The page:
New fathers, old attitudes

2004

The overwhelming majority of fathers-to-be do not want their partners to return to work after having a child, a survey has found.

A poll of 2,000 pregnant women and their partners by Pregnancy & Birth magazine found that although more than half of all new mothers return to work, almost nine out of ten men said that it “bothers them” that they cannot be the sole breadwinner.

Three-quarters of expectant mothers said that they wish they could give up work after having a baby but only a third think this is realistic due to financial pressures.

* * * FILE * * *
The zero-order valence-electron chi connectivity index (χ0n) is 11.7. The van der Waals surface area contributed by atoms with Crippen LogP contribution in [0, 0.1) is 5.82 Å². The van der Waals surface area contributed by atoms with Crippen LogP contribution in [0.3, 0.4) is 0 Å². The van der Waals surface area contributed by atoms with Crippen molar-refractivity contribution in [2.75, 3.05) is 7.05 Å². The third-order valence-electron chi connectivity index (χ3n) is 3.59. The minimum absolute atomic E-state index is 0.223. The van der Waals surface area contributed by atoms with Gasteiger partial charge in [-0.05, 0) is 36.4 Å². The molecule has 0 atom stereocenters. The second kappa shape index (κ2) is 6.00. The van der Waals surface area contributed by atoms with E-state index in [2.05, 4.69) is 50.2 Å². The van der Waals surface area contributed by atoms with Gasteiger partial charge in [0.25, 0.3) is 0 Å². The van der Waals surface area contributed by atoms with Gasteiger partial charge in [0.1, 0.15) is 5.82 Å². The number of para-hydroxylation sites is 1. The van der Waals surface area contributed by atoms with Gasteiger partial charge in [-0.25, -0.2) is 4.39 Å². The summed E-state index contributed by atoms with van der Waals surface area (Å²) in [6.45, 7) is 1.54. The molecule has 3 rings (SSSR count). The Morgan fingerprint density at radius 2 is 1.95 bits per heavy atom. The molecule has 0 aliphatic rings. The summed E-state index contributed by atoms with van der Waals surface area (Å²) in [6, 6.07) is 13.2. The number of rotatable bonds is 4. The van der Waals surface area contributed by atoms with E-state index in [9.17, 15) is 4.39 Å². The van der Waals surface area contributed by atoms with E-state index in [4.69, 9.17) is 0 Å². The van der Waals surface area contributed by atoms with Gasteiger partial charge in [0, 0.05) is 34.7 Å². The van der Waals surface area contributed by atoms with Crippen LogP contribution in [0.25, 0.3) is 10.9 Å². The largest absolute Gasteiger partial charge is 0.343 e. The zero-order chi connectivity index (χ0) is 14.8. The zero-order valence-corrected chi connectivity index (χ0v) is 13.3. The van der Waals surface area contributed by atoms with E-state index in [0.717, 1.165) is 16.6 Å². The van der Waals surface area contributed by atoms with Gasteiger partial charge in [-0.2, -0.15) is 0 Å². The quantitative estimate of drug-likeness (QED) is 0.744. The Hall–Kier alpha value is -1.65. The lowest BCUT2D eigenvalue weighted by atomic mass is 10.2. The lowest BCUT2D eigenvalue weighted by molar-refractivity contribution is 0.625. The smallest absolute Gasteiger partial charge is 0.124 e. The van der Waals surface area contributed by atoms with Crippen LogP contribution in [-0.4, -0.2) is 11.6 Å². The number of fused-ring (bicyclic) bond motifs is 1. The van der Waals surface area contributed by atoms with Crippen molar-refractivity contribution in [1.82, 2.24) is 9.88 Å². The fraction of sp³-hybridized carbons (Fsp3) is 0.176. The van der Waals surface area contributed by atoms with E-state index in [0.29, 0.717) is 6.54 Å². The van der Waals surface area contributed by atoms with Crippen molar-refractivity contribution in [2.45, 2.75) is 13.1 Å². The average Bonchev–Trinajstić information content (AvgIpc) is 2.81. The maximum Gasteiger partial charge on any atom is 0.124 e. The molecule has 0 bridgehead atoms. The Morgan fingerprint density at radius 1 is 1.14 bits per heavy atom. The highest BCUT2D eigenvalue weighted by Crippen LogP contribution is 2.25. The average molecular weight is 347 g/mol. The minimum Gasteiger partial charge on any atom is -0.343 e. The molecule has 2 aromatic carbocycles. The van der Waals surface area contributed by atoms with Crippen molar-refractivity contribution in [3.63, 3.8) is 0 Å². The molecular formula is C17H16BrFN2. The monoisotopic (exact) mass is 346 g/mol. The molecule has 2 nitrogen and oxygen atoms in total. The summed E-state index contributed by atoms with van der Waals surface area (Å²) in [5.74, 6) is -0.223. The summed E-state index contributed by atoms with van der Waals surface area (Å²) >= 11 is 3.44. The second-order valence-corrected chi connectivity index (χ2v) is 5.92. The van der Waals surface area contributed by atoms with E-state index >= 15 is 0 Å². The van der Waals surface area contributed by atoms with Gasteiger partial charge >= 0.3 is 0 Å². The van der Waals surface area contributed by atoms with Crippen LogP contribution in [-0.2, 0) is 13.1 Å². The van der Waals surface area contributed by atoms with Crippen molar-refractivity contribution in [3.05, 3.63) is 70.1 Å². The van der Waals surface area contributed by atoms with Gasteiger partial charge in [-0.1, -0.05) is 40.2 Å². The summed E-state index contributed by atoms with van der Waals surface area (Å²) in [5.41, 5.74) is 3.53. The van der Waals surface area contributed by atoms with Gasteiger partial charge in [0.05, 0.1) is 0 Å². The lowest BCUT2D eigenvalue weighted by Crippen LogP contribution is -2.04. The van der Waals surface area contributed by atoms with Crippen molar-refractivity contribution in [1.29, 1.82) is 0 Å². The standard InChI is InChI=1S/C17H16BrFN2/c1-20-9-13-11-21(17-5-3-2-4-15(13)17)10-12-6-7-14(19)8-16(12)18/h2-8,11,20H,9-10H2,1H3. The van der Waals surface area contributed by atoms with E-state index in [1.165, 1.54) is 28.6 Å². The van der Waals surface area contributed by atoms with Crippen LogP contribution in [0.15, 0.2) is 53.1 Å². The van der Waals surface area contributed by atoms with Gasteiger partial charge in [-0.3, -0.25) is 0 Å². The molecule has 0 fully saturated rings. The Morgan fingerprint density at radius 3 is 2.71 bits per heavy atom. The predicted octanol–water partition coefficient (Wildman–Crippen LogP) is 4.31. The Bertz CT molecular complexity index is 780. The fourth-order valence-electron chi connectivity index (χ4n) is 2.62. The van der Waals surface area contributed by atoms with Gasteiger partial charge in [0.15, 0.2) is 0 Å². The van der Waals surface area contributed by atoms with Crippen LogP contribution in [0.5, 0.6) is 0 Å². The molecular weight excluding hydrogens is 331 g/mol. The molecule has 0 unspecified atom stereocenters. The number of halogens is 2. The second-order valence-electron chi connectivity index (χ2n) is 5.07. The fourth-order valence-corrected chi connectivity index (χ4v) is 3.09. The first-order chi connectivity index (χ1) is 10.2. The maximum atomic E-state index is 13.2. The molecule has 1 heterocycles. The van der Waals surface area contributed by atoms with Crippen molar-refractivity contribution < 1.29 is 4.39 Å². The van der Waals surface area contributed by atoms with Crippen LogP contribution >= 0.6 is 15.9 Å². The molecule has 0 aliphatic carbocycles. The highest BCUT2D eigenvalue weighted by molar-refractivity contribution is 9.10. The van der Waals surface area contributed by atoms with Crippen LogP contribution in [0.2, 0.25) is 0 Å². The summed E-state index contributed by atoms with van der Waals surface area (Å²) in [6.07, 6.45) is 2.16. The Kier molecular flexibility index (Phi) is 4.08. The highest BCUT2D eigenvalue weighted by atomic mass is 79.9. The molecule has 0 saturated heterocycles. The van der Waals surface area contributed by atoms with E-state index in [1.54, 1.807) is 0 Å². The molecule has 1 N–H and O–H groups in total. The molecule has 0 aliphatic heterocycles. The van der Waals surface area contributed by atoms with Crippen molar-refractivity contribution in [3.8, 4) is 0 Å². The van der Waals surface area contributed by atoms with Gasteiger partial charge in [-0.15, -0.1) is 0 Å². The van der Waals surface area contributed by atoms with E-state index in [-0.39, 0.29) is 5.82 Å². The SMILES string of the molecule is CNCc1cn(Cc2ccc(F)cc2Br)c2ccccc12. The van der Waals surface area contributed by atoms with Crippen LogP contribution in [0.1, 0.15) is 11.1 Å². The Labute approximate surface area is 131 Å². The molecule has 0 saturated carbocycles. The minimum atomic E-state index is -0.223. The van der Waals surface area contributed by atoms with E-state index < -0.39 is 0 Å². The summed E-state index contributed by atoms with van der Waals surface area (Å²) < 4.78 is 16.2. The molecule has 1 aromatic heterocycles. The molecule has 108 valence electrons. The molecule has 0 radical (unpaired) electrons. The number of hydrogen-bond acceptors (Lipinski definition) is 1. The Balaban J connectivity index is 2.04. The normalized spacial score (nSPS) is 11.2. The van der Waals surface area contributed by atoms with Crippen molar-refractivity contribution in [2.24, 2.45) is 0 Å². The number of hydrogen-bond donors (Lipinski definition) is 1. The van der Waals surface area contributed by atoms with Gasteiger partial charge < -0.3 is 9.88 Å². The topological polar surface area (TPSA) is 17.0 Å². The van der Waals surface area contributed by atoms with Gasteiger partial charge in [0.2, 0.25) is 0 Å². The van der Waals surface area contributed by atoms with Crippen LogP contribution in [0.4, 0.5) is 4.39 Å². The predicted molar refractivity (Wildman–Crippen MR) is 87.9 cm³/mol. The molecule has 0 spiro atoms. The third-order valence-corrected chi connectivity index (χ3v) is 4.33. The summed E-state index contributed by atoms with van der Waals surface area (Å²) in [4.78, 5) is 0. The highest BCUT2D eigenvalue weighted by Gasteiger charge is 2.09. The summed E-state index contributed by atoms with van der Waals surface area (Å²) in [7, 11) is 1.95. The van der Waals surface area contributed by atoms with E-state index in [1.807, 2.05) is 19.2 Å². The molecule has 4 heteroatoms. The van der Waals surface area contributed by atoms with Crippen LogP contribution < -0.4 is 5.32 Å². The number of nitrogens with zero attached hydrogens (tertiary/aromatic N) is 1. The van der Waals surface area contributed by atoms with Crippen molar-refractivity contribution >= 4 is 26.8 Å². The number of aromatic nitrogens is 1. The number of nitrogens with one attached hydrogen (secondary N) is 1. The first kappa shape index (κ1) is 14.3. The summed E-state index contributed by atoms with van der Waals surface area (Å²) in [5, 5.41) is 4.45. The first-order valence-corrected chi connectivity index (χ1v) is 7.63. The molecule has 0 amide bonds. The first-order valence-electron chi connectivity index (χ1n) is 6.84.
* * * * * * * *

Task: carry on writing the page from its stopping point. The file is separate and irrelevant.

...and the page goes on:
Men also want to be involved fathers, with almost all believing they were as important as mothers.

A third of fathers-to-be questioned felt that paternity leave should be 10 weeks long, (although they were not asked who would be expected to pay for this), while eight out of ten said they intended to take paternity leave when their baby was born.

The survey also found that almost half of fathers would give up work to be stay-at-home fathers, if they could afford it, an increase on the third of fathers who said the same thing in last year's survey.